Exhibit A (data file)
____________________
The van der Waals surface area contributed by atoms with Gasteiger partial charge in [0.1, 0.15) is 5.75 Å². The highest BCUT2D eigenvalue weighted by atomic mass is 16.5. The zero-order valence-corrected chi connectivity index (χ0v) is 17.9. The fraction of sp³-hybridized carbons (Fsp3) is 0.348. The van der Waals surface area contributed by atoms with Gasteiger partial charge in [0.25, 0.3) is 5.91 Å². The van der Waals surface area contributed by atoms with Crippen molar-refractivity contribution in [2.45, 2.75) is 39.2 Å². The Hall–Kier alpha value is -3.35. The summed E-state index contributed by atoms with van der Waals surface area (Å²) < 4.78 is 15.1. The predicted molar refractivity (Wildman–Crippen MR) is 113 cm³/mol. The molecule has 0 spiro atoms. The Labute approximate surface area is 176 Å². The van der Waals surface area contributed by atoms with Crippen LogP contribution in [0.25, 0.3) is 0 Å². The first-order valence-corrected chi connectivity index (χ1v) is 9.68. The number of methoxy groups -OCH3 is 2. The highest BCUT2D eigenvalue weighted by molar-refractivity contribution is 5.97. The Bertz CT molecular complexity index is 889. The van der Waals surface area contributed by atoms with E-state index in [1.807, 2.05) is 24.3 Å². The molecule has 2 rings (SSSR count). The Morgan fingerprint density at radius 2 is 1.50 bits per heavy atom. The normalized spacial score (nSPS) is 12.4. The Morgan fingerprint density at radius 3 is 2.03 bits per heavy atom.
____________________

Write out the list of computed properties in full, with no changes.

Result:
The van der Waals surface area contributed by atoms with Gasteiger partial charge in [0.1, 0.15) is 5.75 Å². The highest BCUT2D eigenvalue weighted by atomic mass is 16.5. The zero-order valence-corrected chi connectivity index (χ0v) is 17.9. The fraction of sp³-hybridized carbons (Fsp3) is 0.348. The van der Waals surface area contributed by atoms with Gasteiger partial charge in [0.25, 0.3) is 5.91 Å². The van der Waals surface area contributed by atoms with Crippen molar-refractivity contribution in [2.45, 2.75) is 39.2 Å². The Hall–Kier alpha value is -3.35. The summed E-state index contributed by atoms with van der Waals surface area (Å²) < 4.78 is 15.1. The predicted molar refractivity (Wildman–Crippen MR) is 113 cm³/mol. The molecule has 0 spiro atoms. The Labute approximate surface area is 176 Å². The van der Waals surface area contributed by atoms with Crippen LogP contribution in [0.25, 0.3) is 0 Å². The first-order valence-corrected chi connectivity index (χ1v) is 9.68. The number of methoxy groups -OCH3 is 2. The highest BCUT2D eigenvalue weighted by molar-refractivity contribution is 5.97. The Bertz CT molecular complexity index is 889. The van der Waals surface area contributed by atoms with E-state index in [1.807, 2.05) is 24.3 Å². The molecule has 2 rings (SSSR count). The Morgan fingerprint density at radius 2 is 1.50 bits per heavy atom. The normalized spacial score (nSPS) is 12.4. The Morgan fingerprint density at radius 3 is 2.03 bits per heavy atom.